The Association of Superannuation Funds of Australia (ASFA) has just released a report claiming many existing retirees will run out of super well before the end of their lives based on data from the ATO, APRA and other government agencies. According to the report approximately 80% of people aged 60+ who passed away between the years 2014 -2018 had no super at all for up to four years prior to their death.
This is quite a staggering statistic and I suspect surprising to many Australian’s who have grown up with the superannuation system since starting work. The question is how has this happened? Well one quite obvious reason is that these people are the last generation of people who haven’t had the benefit of the super system for their entire working lives.
Go back in recent history and the super guarantee started at a very modest 3% contribution rate in 1992. So if you were 60 in 2014, you were 38 when this started, already well into your working career. So the rate was low, and started late for this generation. But that’s not all. Having not grown up with it there is a lack of education around super so that older Australian’s are not only not knowledgeable about super but actually sceptical about it.
As a financial adviser it is not uncommon for me to hear someone say ‘I don’t believe in super’. While understandable it is quite nonsensical. Superannuation is a tax vehicle designed for saving money for your retirement. Saying I don’t believe in super is like saying I don’t believe in companies or family trusts. I get it though, what they are really saying is I don’t understand it so I’m going to avoid it. Unfortunately what this means is that you may not accumulate enough money to fund a comfortable retirement. Alternatively, (and in some people’s view even worse!) you may have enough but being outside of super could be paying much more tax than you need to!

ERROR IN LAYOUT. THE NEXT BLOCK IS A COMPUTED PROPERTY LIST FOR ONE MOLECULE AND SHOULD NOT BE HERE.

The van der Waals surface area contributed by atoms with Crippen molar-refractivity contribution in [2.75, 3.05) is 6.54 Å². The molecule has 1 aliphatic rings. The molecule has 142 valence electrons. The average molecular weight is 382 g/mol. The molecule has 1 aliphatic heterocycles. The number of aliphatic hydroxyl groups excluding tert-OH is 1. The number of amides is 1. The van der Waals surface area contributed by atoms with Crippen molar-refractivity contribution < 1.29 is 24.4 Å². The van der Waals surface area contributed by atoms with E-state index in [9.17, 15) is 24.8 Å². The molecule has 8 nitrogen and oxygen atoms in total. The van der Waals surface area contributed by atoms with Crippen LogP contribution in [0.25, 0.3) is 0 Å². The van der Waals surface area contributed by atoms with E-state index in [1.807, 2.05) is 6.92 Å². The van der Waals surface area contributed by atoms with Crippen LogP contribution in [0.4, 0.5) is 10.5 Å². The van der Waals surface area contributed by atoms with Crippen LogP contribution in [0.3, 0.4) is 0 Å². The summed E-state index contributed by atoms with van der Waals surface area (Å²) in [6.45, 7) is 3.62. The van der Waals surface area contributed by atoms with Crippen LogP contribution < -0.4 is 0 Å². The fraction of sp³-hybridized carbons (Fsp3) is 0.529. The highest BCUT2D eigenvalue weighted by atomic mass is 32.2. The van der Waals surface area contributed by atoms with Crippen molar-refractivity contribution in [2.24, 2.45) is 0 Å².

So what’s the answer? Well in my view it’s best to follow some simple super rules. Try to educate yourself on the basics of super, including how your fund is investing your retirement savings. Find and use a qualified licensed financial adviser where appropriate if you feel like you need to, particularly if you are later in your working life. If you are self-employed don’t fall into a trap we see all too often of not paying yourself super. If you are DIY’ing, stick to the major super funds out there, and their generic investment options. Don’t think you can outsmart the market, you can’t. Generally stay high growth when you are young, and get more defensive as you get older. These are some simple rules to help you avoid being a statistic. Good luck!